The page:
ART: Well, it's one of these positions that, because Henry Fogel is a really wise and generous man, I think the person who's in the position can really make it be what it should be. I don't think there's a cookie-cutter "composer-in-residence" at the Chicago Symphony, that it only has to be "this" or "that." But, what are my strengths, what are the things I can lend to the position? The things I do for the orchestra are: I write music for them; I host all the guest composers and sometimes the guest conductors, I give many pre-concert lectures about the music of our time, either interviewing composers or I prepare lectures, which actually takes me an enormous amount of time. To stand up and give a lecture about X or Y, I can easily spend 10 or 12 hours preparing to do it right, with excerpts. And then I also review all the materials that are sent to the orchestra, either to Daniel or Henry or myself. So I listen to a lot of CDs and write back to people and say "we've received your materials," and things of that sort.
RP: And how many scores or CDs come under the doorway at the CSO?
ART: A lot. I would guess Henry Fogel gets at least — this is just composers, not conductors — at least 200 packages a year, that...roughly two every three days. I would say that the composer-in-residence office gets a least 300-500 a year, and that's submissions. A submission might have five works in...so it's an enormous amount of stuff.
RP: What do you look for in a new score? Obviously, if you are going to continue your life as a composer, you have to give only a certain amount of time when looking at a new piece. What grabs you in the ear, or the eye, as you look at a piece among five hundred submissions that would cause you so say "well, this merits further study?"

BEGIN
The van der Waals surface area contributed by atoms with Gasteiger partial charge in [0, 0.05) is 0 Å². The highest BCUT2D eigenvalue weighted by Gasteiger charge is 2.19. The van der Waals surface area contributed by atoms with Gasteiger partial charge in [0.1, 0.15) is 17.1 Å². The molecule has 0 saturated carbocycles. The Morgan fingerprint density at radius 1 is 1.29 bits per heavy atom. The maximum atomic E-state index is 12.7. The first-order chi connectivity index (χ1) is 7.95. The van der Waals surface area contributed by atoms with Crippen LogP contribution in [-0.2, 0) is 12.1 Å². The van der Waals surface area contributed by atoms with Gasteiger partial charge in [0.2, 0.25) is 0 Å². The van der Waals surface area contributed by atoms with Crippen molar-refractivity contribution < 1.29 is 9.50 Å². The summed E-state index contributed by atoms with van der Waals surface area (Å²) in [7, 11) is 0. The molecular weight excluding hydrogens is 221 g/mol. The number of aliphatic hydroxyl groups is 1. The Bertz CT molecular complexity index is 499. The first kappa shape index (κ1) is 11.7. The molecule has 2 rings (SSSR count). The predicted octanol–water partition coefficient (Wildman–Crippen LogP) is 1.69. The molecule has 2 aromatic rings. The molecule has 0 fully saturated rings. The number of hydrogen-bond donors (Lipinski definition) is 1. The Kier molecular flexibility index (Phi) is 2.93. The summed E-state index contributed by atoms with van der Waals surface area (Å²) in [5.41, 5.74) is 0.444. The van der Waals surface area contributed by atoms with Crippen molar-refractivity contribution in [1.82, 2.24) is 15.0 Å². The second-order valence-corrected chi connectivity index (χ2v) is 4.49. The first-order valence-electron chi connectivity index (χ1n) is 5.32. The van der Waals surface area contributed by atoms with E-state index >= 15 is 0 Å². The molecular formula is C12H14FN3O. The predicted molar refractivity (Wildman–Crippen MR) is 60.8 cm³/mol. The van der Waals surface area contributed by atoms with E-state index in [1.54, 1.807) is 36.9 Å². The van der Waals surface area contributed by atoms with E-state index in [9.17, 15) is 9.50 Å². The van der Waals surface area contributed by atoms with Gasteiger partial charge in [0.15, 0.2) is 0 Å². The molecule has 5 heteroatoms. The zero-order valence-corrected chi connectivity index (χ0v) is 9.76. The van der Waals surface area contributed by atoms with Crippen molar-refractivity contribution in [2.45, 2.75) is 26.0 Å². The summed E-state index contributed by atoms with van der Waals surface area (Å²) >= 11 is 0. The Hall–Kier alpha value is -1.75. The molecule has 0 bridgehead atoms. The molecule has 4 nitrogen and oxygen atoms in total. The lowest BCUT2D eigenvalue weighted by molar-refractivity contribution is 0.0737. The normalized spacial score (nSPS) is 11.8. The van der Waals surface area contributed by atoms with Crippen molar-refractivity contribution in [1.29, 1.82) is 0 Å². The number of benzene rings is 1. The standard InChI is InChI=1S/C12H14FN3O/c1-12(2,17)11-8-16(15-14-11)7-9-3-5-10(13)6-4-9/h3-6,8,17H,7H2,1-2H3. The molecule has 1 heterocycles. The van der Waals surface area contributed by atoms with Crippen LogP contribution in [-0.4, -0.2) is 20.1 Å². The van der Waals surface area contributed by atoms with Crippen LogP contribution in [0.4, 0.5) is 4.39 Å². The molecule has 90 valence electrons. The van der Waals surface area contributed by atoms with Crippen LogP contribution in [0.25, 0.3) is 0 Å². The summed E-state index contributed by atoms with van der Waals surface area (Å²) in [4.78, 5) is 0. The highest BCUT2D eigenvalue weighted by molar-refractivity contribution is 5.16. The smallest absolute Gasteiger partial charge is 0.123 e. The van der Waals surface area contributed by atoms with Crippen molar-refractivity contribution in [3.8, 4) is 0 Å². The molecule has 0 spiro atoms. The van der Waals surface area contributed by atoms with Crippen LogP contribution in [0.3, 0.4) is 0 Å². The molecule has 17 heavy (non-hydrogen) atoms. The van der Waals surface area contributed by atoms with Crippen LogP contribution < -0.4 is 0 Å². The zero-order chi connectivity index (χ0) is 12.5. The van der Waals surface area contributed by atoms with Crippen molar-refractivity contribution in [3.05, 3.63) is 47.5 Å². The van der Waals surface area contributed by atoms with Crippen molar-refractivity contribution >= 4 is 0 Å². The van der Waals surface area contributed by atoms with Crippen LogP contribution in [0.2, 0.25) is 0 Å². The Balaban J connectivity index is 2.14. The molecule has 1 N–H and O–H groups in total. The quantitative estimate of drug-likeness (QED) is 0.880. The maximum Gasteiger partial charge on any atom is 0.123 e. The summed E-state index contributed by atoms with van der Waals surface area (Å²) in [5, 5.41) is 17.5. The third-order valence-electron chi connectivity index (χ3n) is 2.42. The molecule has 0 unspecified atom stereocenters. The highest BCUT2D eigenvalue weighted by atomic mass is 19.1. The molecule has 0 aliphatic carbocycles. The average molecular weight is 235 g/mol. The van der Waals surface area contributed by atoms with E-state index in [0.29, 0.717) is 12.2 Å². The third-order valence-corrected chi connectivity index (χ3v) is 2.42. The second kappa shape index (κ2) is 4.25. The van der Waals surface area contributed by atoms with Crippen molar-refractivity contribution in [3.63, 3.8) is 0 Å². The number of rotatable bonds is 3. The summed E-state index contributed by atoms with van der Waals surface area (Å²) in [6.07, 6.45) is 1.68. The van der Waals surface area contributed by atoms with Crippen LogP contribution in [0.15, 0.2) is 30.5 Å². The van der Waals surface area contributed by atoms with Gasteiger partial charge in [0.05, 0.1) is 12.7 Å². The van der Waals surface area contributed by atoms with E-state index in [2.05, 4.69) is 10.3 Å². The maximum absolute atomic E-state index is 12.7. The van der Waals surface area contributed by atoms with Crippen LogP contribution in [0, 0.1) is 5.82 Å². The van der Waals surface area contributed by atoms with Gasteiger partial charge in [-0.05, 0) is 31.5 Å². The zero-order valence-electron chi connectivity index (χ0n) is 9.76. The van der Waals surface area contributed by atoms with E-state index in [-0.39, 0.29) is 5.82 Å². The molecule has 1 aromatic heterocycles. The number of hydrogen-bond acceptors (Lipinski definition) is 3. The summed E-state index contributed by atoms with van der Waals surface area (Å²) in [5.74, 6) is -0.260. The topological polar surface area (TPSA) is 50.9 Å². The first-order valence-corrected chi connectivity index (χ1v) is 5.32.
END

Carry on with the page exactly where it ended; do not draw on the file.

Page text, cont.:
ART: Several things. First of all, I would assume the following: excellent technique, fantastic notation, incredible musicianship, wonderful "ears," all of that is assumed. Well, before that, in a way, one would look for honesty, passion, integrity, flair, integration, balance, beauty, individuality. There are a lot of different things. You have to assume that the piece, already, is at a very high level. But I would say of myself, that my ears are very wide. I listen to everything, from all sides. There's something from over there that I like and then from the far, other side I like that a lot... I would say I'm a very generous listener. Even though my own music is utterly, relentlessly ruthless, with such a strong point of view... I have two choices: either I have to be a very generous listener and enjoy all these other things, or it can only be a...singular way, a singular voice. Like Bach had a singular voice, or Mozart had a singular voice. But in this position, you have to be more [open] to seeing all different kinds of music.